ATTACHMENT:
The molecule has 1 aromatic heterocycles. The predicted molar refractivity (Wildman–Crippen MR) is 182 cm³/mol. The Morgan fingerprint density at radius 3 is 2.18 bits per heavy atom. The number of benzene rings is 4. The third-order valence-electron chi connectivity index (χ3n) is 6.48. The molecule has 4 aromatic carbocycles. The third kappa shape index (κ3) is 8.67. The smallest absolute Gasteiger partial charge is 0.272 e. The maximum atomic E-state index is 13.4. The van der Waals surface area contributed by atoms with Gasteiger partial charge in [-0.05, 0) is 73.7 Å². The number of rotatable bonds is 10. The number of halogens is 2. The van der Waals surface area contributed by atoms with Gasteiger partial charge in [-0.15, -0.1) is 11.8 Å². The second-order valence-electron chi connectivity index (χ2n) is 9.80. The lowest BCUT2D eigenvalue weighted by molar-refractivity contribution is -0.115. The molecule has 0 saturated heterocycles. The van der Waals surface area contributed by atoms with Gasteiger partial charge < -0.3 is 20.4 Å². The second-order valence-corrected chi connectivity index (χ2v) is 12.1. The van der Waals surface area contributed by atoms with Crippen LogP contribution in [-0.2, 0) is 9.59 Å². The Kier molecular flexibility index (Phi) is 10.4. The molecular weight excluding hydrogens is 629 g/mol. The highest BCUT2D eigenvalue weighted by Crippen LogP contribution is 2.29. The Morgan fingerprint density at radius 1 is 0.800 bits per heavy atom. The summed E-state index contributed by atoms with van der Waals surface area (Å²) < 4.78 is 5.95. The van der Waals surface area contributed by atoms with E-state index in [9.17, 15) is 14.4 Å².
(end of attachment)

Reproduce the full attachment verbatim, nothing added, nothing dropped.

The molecule has 1 aromatic heterocycles. The predicted molar refractivity (Wildman–Crippen MR) is 182 cm³/mol. The Morgan fingerprint density at radius 3 is 2.18 bits per heavy atom. The number of benzene rings is 4. The third-order valence-electron chi connectivity index (χ3n) is 6.48. The molecule has 4 aromatic carbocycles. The third kappa shape index (κ3) is 8.67. The smallest absolute Gasteiger partial charge is 0.272 e. The maximum atomic E-state index is 13.4. The van der Waals surface area contributed by atoms with Gasteiger partial charge in [-0.05, 0) is 73.7 Å². The number of rotatable bonds is 10. The number of halogens is 2. The van der Waals surface area contributed by atoms with Gasteiger partial charge in [-0.15, -0.1) is 11.8 Å². The second-order valence-electron chi connectivity index (χ2n) is 9.80. The lowest BCUT2D eigenvalue weighted by molar-refractivity contribution is -0.115. The molecule has 0 saturated heterocycles. The van der Waals surface area contributed by atoms with Gasteiger partial charge < -0.3 is 20.4 Å². The second-order valence-corrected chi connectivity index (χ2v) is 12.1. The van der Waals surface area contributed by atoms with Crippen LogP contribution in [-0.2, 0) is 9.59 Å². The Kier molecular flexibility index (Phi) is 10.4. The molecular weight excluding hydrogens is 629 g/mol. The highest BCUT2D eigenvalue weighted by Crippen LogP contribution is 2.29. The Morgan fingerprint density at radius 1 is 0.800 bits per heavy atom. The summed E-state index contributed by atoms with van der Waals surface area (Å²) < 4.78 is 5.95. The van der Waals surface area contributed by atoms with E-state index in [9.17, 15) is 14.4 Å².